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The Saab 35 Had Just 1 Mission: Win a War Against Russia in the Sky

Saab 35
Saab 35 fighter, also from Sweden. Image Credit: Creative Commons.

The Saab 35 is not a household name or well known in any generalist military or aviation circles. And yet, during the Cold War, it seems clear Sweden once again locked in its reputation as a top designer and operator of fighter jets. And the Saab 35 needed to be: The Saab 35 Draken was one of the first fully supersonic aircraft to have been deployed in Western Europe. It was developed as a replacement for the first generation of Swedish fighter jets including the Saab J29 Tunnan and Saab 32 Lansen. It was a combat aircraft that could intercept bombers at high altitudes, yet still, be able to engage enemy fighters.

It proved to be one of the most capable dogfighters of its era, even if it never actually saw combat. Here are the key facts you need to know and remember:

Post War Fighter

Development of the interceptor began soon after the Second World War, and it was actually a radical leap forward in aviation technology. Engineers at Saab had a radical idea for a new all-weather supersonic jet fighter, which was to become the Saab 35 Draken.

Slow Development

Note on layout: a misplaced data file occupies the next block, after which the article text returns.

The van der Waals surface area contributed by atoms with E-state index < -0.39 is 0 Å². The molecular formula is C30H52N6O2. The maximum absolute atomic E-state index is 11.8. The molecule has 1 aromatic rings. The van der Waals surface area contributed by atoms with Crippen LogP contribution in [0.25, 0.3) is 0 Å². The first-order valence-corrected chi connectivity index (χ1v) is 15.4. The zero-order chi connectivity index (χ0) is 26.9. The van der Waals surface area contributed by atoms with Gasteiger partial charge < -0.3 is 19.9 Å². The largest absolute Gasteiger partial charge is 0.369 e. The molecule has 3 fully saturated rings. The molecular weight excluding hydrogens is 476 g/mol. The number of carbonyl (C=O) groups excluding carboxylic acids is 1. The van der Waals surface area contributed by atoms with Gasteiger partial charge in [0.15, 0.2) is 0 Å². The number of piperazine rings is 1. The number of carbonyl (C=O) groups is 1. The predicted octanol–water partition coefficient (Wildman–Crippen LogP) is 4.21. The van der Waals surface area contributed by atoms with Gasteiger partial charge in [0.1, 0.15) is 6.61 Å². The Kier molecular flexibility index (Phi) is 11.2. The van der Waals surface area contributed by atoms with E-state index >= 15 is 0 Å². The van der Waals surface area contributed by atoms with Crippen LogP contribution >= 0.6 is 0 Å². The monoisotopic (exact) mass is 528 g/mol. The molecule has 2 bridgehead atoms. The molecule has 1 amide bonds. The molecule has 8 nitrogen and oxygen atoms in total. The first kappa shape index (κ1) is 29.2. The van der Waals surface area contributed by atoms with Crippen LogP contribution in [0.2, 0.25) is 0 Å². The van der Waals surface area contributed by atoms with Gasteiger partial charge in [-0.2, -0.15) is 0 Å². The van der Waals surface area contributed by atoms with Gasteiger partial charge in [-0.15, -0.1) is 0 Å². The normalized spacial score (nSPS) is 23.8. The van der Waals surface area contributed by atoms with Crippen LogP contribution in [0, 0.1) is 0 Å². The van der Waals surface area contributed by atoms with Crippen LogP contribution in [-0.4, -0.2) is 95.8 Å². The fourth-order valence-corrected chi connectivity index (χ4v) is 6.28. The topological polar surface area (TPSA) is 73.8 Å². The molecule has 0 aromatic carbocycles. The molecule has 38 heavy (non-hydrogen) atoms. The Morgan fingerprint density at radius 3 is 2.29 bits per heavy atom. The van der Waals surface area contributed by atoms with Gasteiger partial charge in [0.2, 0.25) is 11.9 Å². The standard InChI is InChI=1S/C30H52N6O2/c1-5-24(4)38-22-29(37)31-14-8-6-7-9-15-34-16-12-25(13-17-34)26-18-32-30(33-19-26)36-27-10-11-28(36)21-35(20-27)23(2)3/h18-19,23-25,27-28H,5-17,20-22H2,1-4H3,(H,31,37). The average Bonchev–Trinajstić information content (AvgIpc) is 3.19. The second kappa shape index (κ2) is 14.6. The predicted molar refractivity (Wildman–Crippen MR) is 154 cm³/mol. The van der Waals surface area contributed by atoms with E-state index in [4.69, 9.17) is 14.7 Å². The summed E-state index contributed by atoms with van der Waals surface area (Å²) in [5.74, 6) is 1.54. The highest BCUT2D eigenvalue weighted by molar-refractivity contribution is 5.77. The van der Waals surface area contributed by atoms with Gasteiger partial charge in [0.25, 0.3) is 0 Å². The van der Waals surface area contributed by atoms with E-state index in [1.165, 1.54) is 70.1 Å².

While designed for speed, the development of the Saab 35 was slow going for the era. Design work began in the late 1940s, but the first flight didn’t occur until 1955, and it wasn’t until 1960 that the aircraft was ready for frontline service with the Swedish Air Force.

The main reason was that it took more than any jet fighter of the era to complete the first prototype for flight. But in the end, good things come to those who wait.

Delta Wing

The Saab 35 proved to be a radical design, and the Draken was the first aircraft to successfully employ a double delta wing design. Recognizable as the large, triangle-shaped wings are widest at the rear and taper inwards closer to the nose of the plane, it offered numerous benefits. The first was that delta wings have more internal volume for fuel than conventional wings, while the wings proved to be structurally stronger.

The tradeoff was higher amounts of drag compared to typical swept-wing aircraft.

Big Design Team

Development of the Draken was quite the affair. Led by aircraft engineer Erik Bratt, a team of more than 500 technicians worked on the design, including the unique wing shape after studying different ways of packaging the fuel and equipment.

Bratt and his team worked for three years on the double delta wing concept with the Saab 210, a sub-scale test aircraft. Such scale prototypes were needed in the era before computer-aided design (CAD) and advanced flight simulations.

Dragon or Kite?

The name of the aircraft had a dual meaning. “Draken” translates to “dragon” but was actually meant as “kite” for the shape of the wings. The Saab 210– which had first flown in 1952 to pioneer Saab’s still-unique double-delta wing form – was unofficially nicknamed “Lilldraken” or “little kite.”

Rear Landing Gear

Due to the thrusters of the aircraft being placed so far back, engineers opted to add an additional diminutive set of landing wheels along the aft portion of one of the early production models. That new landing gear arrangement helped address the fact that the Draken’s large wings created inherent drag, and allowed for “tail down” landings.